Lawmaker Au wants gaming industry to partner with government on LRT

Lawmaker Au Kam San wants the gaming concessionaires to be partners in the Macau Light Rail Transit (LRT) project, which will open to the public this year.
The idea came in the form of a proposal to the government in the period before the agenda began at the Legislative Assembly (AL) yesterday afternoon.

According to Au, the operation of the LRT should highlight its commercial aspect and the gaming companies should be given the opportunity to be shareholders of the company that will operate the transportation system.
The LRT Company is wholly-owned by the government, which directly holds 96% of the shares, with the remainder being distributed by two governmental funds – the Industrial and Commercial Development Fund with 3% and the Science and Technology Development Fund with 1%.
According to Au, this division between the three governmental entities is a tactic employed the government purely to comply with the law – which requires three partners – a system Au regards as unnecessary.

In fact, Au supports a more commercial side to the operations by involving the gaming concessionaires, which he said could be some of the bigger beneficiaries of the project.

The lawmaker thinks the government should have a more open and commercial approach to the management of the company, which would allow private investors to be involved. He said this would help to save public money.

Au noted that now is the right time to approach the gaming concessionaires “to invite them to invest in the LRT” since the “gaming concessions contracts are about to expire.”

Au referred back to the period before the gaming liberalization, recalling how Stanley Ho’s Sociedade de Turismo e Diversões de Macau (STDM) “invested heavily in public companies such as the Macau International Airport Company, Teledifusão de Macau [TDM] and Companhia de Electricidade de Macau [CEM].” He remarked that in this new era of added competitiveness in the market, there are better conditions for this kind of participation to take place.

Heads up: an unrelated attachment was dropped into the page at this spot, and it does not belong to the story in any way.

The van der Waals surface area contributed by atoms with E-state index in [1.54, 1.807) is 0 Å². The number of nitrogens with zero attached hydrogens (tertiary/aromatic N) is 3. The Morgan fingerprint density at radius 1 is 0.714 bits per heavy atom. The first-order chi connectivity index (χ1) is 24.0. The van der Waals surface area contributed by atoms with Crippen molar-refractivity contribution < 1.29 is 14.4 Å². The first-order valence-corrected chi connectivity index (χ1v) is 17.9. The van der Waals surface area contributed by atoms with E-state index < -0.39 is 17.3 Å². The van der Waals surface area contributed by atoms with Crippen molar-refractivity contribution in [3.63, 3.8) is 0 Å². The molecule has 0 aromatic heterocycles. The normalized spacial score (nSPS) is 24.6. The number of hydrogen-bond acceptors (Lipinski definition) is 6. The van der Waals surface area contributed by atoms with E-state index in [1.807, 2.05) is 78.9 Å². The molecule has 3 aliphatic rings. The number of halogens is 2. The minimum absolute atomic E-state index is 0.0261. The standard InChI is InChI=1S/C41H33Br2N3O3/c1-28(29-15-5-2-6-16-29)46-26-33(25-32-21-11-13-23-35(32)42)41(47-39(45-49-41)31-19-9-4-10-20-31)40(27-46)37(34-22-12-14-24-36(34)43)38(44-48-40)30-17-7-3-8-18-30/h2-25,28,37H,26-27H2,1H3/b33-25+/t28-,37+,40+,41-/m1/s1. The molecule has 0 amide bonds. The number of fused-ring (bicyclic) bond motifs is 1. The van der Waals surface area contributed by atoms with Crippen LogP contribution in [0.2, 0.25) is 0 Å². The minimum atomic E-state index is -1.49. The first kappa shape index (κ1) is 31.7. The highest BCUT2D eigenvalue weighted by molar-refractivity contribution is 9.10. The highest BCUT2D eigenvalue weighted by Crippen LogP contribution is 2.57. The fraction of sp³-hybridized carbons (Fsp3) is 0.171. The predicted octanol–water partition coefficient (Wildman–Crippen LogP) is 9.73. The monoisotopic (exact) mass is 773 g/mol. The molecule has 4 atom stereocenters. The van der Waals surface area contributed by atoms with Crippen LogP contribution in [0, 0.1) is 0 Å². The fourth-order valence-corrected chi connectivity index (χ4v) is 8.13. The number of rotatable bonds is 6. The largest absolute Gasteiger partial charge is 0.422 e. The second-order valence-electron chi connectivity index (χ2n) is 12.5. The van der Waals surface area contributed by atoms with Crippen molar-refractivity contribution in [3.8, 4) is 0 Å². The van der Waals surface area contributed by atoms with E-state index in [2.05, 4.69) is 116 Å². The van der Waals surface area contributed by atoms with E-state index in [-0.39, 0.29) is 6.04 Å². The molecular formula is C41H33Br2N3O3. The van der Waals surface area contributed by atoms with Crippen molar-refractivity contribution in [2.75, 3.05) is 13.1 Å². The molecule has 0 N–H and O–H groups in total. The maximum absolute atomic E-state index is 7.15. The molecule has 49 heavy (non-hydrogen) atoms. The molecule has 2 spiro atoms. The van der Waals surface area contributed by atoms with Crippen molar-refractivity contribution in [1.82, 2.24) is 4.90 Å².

Au also remarked that at a time when society has been arguing about whether gaming companies should assume a more relevant role in terms of social responsibility – “to which they have never objected” – he noted his belief that this is an opportunity for them to do so.

He added that the LRT operating company can benefit from the “excellent commercial teams” that the gambling operators possess, giving opportunities to improve the operation of the LRT so that it does not become a “giant white elephant.”

The proposal from Au came on the day that the plenary finally approved the LRT Transportation System Law without many remarks from the lawmakers.

Nevertheless, remarks were made on the interlinking with other public transportation systems as well as in relation to fares for the LRT.

After the approval, lawmaker Zheng Anting, speaking also in the name of Mak Soi Kun, delivered a vote declaration in which, although expressing agreement with the LRT and the law, said he had some reservations.

“Society is concerned with this service and with the fares,” he said. “The government replied that such fares will be settled by dispatch by the Chief Executive but [he] never noted to be willing to hear the population on this matter.”

Zheng said he hoped that the fares will be set at a reasonable level and in line with other transportation options in the SAR.

The lawmaker also alerted the government about the need to train specialized employees locally so the service would not be completely dependent on imported labor.

Angela Leong noted that the government had said that with the entry into force of the LRT service, some bus routes and services would be subjected to changes, although there has been no clarification on what those changes will be. Leong specifically questioned the interlinking between the service and buses in Macau.

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